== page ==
What Materials Are Headphones Made Of?

By John Lister

Headphone manufacturing comes down to two main parts. The first is to produce two miniaturized versions of loudspeakers using a combination of metal compounds and either plastic or paper. The second is to produce a housing for the speakers that fits comfortably on or in the ear, with plastics, rubber and foam all key components depending on the design.

History of Headphones

Utah resident Nathaniel Baldwin invented headphones in 1910, with his earliest customers including the U.S. Navy. At this time, headphones were the only way to listen to electrical audio signals (rather than the mechanical sound of gramophones) until amplifiers became widely available. Stereo headphones appeared in 1958, while the release of the Sony Walkman in 1979 prompted a switch from headphones that surrounded the ear to smaller ones that merely pressed against the ear. Earbuds, which go inside the ear canal, became popular when they shipped with the iPod.

Speaker Basics

While a great deal of technology goes into making headphones small and comfortable, in principle they are simply two miniature loudspeakers. This involves three key components: a permanent magnet (which is locked in place), a coiled electromagnet and a cone. The electrical signal from the audio device (such as your MP3 player) passes through the electromagnet and causes its magnetic field to change direction. This means the electromagnet switches rapidly between being attracted to or repelled by the permanent magnet and thus moves about. The electromagnet is attached to the cone, which magnifies the movement and causes air to vibrate in and toward your ear as sound waves.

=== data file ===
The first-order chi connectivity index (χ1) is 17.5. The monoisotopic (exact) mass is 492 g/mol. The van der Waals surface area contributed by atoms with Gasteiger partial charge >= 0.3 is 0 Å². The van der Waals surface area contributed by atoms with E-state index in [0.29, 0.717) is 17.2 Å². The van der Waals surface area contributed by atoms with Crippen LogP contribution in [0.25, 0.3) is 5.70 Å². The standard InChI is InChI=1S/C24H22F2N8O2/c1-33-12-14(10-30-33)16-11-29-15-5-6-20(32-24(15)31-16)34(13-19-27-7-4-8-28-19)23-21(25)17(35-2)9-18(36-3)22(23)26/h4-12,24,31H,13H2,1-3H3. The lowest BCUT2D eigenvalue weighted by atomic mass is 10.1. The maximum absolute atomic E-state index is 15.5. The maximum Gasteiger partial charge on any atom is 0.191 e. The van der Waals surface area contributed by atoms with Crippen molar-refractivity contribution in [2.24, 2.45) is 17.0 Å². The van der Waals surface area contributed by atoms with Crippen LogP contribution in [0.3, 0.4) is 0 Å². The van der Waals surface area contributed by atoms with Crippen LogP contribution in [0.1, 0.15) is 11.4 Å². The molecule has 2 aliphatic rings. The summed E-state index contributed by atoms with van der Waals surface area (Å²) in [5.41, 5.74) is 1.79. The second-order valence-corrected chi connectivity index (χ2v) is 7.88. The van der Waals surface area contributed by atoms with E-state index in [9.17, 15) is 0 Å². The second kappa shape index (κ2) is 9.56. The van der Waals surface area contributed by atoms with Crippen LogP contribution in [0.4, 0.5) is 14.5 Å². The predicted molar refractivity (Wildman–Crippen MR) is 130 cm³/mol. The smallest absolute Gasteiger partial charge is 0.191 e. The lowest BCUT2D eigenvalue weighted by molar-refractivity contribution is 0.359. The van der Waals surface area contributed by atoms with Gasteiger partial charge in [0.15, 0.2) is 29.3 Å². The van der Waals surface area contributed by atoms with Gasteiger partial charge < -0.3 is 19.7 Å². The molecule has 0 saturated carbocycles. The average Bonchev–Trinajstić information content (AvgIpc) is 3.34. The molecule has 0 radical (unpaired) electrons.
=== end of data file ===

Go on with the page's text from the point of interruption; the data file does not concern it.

Speaker Materials

Originally the metal parts of headphone speakers were made of iron, which made for poor sound quality. Today they are normally ferrite or neodymium, which are both compound materials that include iron and other elements. In the coiled electromagnet, these materials have the big advantage that they can change magnetic field directions with only a minimal loss of energy. The cone in headphones is commonly made of plastic and/or paper rather than metal. This is because flexibility is more important than strength at this size. Some researchers have explored using a new compound material, graphene, to try to get increased strength and flexibility at the same time.

Headphone Casings

The material that surrounds the speakers in headphones varies depending on the design and budget. For on-ear headphones, the usual design is a rigid plastic casing with a rubber or PVC layer to act as a cushion on the ear. For in-ear headphones, rubber or silicone is common, as it has more flexibility and can thus fit comfortably but snugly into the ear or ear canal. More expensive in-ear models use a form of foam which can adjust to the specific shape of the user's ear canal.